Alirocumab as add-on therapy to statins: current evidence and clinical potential

Alirocumab as add-on therapy to statins: current evidence and clinical potential Atherosclerotic cardiovascular diseases (ASCVDs) are associated with a substantial mortality, physical morbidity, and mental disability. Elevated plasma low-density lipoprotein cholesterol (LDL-C) levels play a major role in the pathophysiology of ASCVDs. Statins have been shown to reduce ASCVD risk and associated events and are recommended as first-line therapy for treatment of hypercholesterolemia by current international guidelines. The key issue is to attain guideline-recommended LDL-C levels (below 70 mg/dl) for patients at very high cardiovascular risk. However, many high-risk and very-high-risk patients on statin therapy remain beyond treatment goals despite lifestyle modification and statins, and are exposed to a high risk of future cardiovascular events including myocardial infarction (MI), stroke, revascularization procedures, and death. This clearly emphasizes the urgent need for additional LDL-C reduction with new therapeutic strategies to target these highly atherogenic particles and to further reduce the burden of ASCVDs. Proprotein convertase subtilisin/kexin type 9 (PCSK9) plays a major role as a key regulator of the hepatic LDL receptor recycling process. Developments over the past 15 years have demonstrated PCSK9 inhibition to be a novel therapeutic strategy to manage increased LDL-C levels. A number of clinical studies using humanized monoclonal antibody technology against PCSK9 have shown profound reductions of LDL-C levels when used either alone or in combination with statin therapy. Recently, the first cardiovascular outcome study demonstrated a significant reduction of ASCV events when evolocumab was added to a statin therapy. This review will discuss current knowledge about antibody-mediated PCSK9 inhibition as add-on therapy to statin and the clinical potential that may be expected. http://www.deepdyve.com/assets/images/DeepDyve-Logo-lg.png Therapeutic Advances in Cardiovascular Disease SAGE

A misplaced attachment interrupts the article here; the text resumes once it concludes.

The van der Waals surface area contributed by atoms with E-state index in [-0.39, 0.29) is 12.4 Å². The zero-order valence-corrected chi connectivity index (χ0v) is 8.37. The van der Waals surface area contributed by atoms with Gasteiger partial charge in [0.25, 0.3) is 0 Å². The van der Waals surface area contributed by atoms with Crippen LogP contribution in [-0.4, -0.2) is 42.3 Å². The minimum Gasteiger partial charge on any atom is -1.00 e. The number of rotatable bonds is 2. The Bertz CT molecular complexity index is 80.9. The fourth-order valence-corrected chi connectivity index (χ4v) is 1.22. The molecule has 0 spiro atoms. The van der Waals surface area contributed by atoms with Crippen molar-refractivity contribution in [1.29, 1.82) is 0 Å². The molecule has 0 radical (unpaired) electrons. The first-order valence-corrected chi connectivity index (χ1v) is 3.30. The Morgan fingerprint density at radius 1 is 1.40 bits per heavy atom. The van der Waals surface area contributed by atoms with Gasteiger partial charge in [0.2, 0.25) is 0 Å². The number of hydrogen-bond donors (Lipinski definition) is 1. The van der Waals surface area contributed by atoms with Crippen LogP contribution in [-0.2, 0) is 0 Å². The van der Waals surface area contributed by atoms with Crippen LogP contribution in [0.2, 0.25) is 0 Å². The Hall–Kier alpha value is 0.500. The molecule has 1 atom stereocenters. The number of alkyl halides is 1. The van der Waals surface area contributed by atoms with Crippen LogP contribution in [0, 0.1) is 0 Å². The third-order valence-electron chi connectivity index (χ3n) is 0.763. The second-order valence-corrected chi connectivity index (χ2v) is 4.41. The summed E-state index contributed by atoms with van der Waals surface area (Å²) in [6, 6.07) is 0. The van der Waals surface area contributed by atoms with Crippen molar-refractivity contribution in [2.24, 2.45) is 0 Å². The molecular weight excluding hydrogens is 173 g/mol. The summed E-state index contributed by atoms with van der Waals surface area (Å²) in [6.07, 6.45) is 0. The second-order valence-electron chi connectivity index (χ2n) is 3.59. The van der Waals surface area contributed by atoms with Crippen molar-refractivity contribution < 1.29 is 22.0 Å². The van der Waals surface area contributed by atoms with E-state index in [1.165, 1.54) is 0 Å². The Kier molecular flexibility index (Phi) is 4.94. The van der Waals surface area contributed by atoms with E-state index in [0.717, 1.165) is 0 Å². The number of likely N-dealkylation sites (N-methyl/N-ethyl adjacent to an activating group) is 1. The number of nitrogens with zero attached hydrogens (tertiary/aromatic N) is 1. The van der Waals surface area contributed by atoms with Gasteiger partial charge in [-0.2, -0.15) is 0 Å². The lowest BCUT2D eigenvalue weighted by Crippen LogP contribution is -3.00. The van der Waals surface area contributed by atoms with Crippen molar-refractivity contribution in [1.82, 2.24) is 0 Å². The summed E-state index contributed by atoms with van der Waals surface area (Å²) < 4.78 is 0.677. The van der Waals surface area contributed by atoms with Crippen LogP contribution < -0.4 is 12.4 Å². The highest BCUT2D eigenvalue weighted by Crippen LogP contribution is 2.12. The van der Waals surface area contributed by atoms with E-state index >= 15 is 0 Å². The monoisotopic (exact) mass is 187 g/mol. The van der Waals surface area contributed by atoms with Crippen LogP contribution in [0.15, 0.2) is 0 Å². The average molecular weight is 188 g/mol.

Alirocumab as add-on therapy to statins: current evidence and clinical potential

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Publisher
SAGE
Copyright
© The Author(s), 2018
ISSN
1753-9447
eISSN
1753-9455
D.O.I.
10.1177/1753944718775352
Publisher site
See Article on Publisher Site

Abstract

Atherosclerotic cardiovascular diseases (ASCVDs) are associated with a substantial mortality, physical morbidity, and mental disability. Elevated plasma low-density lipoprotein cholesterol (LDL-C) levels play a major role in the pathophysiology of ASCVDs. Statins have been shown to reduce ASCVD risk and associated events and are recommended as first-line therapy for treatment of hypercholesterolemia by current international guidelines. The key issue is to attain guideline-recommended LDL-C levels (below 70 mg/dl) for patients at very high cardiovascular risk. However, many high-risk and very-high-risk patients on statin therapy remain beyond treatment goals despite lifestyle modification and statins, and are exposed to a high risk of future cardiovascular events including myocardial infarction (MI), stroke, revascularization procedures, and death. This clearly emphasizes the urgent need for additional LDL-C reduction with new therapeutic strategies to target these highly atherogenic particles and to further reduce the burden of ASCVDs. Proprotein convertase subtilisin/kexin type 9 (PCSK9) plays a major role as a key regulator of the hepatic LDL receptor recycling process. Developments over the past 15 years have demonstrated PCSK9 inhibition to be a novel therapeutic strategy to manage increased LDL-C levels. A number of clinical studies using humanized monoclonal antibody technology against PCSK9 have shown profound reductions of LDL-C levels when used either alone or in combination with statin therapy. Recently, the first cardiovascular outcome study demonstrated a significant reduction of ASCV events when evolocumab was added to a statin therapy. This review will discuss current knowledge about antibody-mediated PCSK9 inhibition as add-on therapy to statin and the clinical potential that may be expected.

Journal

Therapeutic Advances in Cardiovascular DiseaseSAGE

Published: Jul 1, 2018

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